Sixteen years after the advent of democracy, the White Paper on Intelligence is under review, says state security minister Siyabonga Cwele. Also in the spotlight is the finalisation of a national security strategy “by the end of the term of this government”.
Cwele says the drafting of the strategy has begun in earnest. “The main purpose of the strategy is to build an understanding and national consciousness around the security challenges we face as a nation. Furthermore, the strategy will provide a long-term framework for managing the security threats facing our country,” he said in his annual budget vote on Wednesday.
“To realise this important objective, we must, as a nation, develop a common understanding on what constitutes national security, as well as the foundation upon which it will be based. I would like to emphasise that the strategy requires that we take collective ownership. It will therefore be essential to engage with members of the public on this matter. We hope the JSCI [Joint Standing Committee on Intelligence] of will take this challenge once the draft is tabled.”
Turning to the soccer World Cup, now a month away, Cwele again said that the State Security Agency’s assessment remains that there is no security threat to the event including that of global terrorism. “However we are not lowering our guard,” he said. “We are striving to ensure the event remains peaceful, enjoyable, leaves a lasting legacy and becomes a springboard for Africa’s development. The tournament is proving to be a major Nation Building project, uniting our people behind our flag and the national anthem. It brings a true sense of common nationhood.
“Once more we want to reassure the world that we are ready to host the 2010 FIFA World Cup. Our
We are grateful to our partners in the Southern African Development Community (SADC), Africa and the rest of the world who continue to share intelligence regarding the security of the tournament.
“As the intelligence community, we are conducting daily threat assessments including the appraisal of routes, base camps, hotels and screening of service providers. This information is fed into the National Joint Operations Centre to guide operations. We urge all service providers to the event to submit themselves for security screening as there will be no one allowed to participate without fulfilling this requirement.
Turning to national cohesion and increased racial tension in SA, Cwele said a divided nation cannot guarantee its own national security. “Our government is working hard to bridge the racial divide that still exists within our communities. Both the plight of the majority and the concerns of the minority groupings are being attended to. The recent rightwing threat emanating from the death of [Eugene] Terre’Blanche cannot therefore be justified. We are working with the Afrikaner community, the Jewish, Muslim and other religious groupings to build cohesion and strengthen the unity of our nation. In this regard, we applaud the Afrikaner leadership for having retracted the inflammatory statements recently issued in the media after the death of Mr Terre’Blanche.”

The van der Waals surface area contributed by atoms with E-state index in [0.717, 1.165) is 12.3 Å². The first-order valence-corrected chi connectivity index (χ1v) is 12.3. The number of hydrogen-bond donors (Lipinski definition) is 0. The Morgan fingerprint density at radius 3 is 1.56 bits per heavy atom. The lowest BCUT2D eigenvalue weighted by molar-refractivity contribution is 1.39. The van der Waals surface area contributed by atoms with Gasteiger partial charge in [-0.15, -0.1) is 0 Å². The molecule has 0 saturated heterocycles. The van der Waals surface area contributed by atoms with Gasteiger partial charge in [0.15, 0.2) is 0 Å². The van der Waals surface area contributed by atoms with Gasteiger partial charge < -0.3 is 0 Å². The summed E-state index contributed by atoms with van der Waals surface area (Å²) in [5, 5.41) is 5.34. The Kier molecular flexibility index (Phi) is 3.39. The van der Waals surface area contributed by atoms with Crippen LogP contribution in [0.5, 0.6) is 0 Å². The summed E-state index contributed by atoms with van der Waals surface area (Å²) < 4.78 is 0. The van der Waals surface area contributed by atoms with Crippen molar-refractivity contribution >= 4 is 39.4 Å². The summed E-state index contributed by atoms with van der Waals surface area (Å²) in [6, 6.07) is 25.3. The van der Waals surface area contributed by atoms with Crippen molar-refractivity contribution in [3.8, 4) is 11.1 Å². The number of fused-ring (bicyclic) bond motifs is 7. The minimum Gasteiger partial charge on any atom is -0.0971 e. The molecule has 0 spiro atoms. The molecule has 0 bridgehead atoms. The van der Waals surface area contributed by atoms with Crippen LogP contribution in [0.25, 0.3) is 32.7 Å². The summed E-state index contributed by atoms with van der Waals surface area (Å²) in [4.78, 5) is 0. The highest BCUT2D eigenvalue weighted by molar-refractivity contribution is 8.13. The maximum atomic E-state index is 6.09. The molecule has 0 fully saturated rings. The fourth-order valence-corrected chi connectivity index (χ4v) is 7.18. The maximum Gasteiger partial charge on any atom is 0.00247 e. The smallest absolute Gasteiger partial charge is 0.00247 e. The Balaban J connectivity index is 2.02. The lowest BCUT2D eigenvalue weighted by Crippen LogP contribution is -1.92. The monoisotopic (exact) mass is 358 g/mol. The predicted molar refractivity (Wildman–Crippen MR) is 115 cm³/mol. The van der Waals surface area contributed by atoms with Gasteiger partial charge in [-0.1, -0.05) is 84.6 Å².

State security agenda 2010
“In the spirit of doing things differently, our work will not only be informed by the national intelligence priorities as encapsulated in our national intelligence estimate, but also by the performance agreement I signed with the president on April 29 2010. This is part of a national effort to build a performance driven state focusing on measurable outcomes on priorities.”
Cwele added his department will this year resubmit the draft Protection of Information Bill to Parliament in order secure the integrity of sensitive state information and criminalise the activities of those engaging in espionage and information peddling. “The bill has been tabled before Parliament and is being considered by the Ad Hoc Committee. Given the importance of the bill, we urge the Ad Hoc Committee to expedite its processing.”
He also said the National Intelligence Coordinating Committee (NICOC) has concluded a pilot early warning system project to monitor and identify risks to critical national infrastructure. “We aim to expand the project to include all state-owned enterprises including provincial entities,” he said.
On the ground, Cwele said State Security will this year contribute to the government outcome of ensuring that “all people in South Africa are safe and feel safe”. He says government has declared war on crime and has set an objective to reduce crime levels in the country, particularly those which are violent in nature. “In this regard, we will introduce in our intelligence analysis the scoping of the extent and impact of syndicated violent crimes and annual assessment of strategic crime trends in the national intelligence estimate.